For the Brownies, Brown hired jazz musician Bob Dunn, the first player to electrify his steel guitar, and fiddlers Cecil Brower and Cliff Bruner.  Their regular spot was the Crystal Springs Dance Pavilion in Fort Worth, buy they also toured Waco, Corsicana, Weatherford, and Mineral Wells.  They’d a play a hot tune, then follow with a waltz to let the dancers cool off.  After two 1934 sessions for Bluebird, the Brownies secured a spot on Decca Records’ roster, which produced a string of successful records.  Tragically— perhaps as much for the world to be deprived of his talent as for his own misfortune—the end came too soon for Milton Brown when he fell asleep behind the wheel while driving a young lady home one night, and wrapped his car around a telephone pole on the Jacksboro Highway.  Although he was expected to make a full recovery from the accident, Brown died of pneumonia on April 18, 1936, at the young age of thirty-two.

Decca 5070 was recorded on January 27, 1935 at the Furniture Mart Building at 666 Lake Shore Drive in Chicago, the Brownies’ first Decca session.  Brown’s Musical Brownies consist of Cecil Brower on fiddle, Derwood Brown on guitar, Ocie Stockard on tenor banjo, Bob Dunn on his famous electrified steel guitar, Wanna Coffman on string bass, and Fred Calhoun on piano.  Milton, of course, sings the lead vocals, with Derwood and Dunn backing.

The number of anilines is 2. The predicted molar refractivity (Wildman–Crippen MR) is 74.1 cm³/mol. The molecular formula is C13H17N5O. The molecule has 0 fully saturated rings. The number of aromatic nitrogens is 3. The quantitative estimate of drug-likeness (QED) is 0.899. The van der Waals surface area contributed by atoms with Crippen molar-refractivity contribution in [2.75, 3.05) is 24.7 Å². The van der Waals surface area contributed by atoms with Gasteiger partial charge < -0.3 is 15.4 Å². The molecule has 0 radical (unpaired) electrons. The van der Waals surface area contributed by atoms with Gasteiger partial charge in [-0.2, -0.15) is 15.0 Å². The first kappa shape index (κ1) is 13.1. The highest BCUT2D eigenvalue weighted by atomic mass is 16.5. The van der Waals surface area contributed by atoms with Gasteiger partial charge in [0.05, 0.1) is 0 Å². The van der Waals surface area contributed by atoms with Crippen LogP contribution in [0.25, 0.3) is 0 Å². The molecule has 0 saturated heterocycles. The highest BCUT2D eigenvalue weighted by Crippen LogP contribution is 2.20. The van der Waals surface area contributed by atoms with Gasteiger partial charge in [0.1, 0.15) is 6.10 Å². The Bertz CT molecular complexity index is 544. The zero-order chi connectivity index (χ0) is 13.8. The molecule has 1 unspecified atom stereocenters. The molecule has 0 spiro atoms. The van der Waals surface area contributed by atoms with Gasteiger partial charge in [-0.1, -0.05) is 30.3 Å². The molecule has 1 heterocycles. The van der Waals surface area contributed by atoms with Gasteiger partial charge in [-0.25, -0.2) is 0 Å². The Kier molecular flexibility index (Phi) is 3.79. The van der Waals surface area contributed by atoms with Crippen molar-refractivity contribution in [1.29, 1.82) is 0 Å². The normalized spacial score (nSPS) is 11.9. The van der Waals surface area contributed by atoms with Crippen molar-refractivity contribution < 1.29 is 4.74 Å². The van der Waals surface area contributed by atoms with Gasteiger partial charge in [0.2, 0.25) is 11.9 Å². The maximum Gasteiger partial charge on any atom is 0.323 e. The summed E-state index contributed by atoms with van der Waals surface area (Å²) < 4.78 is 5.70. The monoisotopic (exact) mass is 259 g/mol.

First up is Milt’s recording of the tune that launched his career, W.C. Handy’s “St. Louis Blues”.  A signature piece, at the Crystal Springs Dance Pavilion the Brownies were known to stretch this one out to a full fifteen minutes.  Even limited to a three-and-a-half minute phonograph record, Brown makes a tour-de-force performance out of it.  Make note of Bob Dunn’s idiosyncratic steel guitar solo.

St. Louis Blues

St. Louis Blues, recorded January 27, 1935 by Milton Brown and his Brownies.

Next, the Brownies swing Eddie Green’s blues standard “A Good Man is Hard to Find”.

A Good Man is Hard to Find

A Good Man is Hard to Find, recorded January 27, 1935 by Milton Brown and his Brownies.

Decca 1600 – Connie Boswell with Bob Crosby’s Bob Cats – 1937

Connie Boswell with ceramic cats, late 1930s.

Connie Boswell with ceramic cats, late 1930s.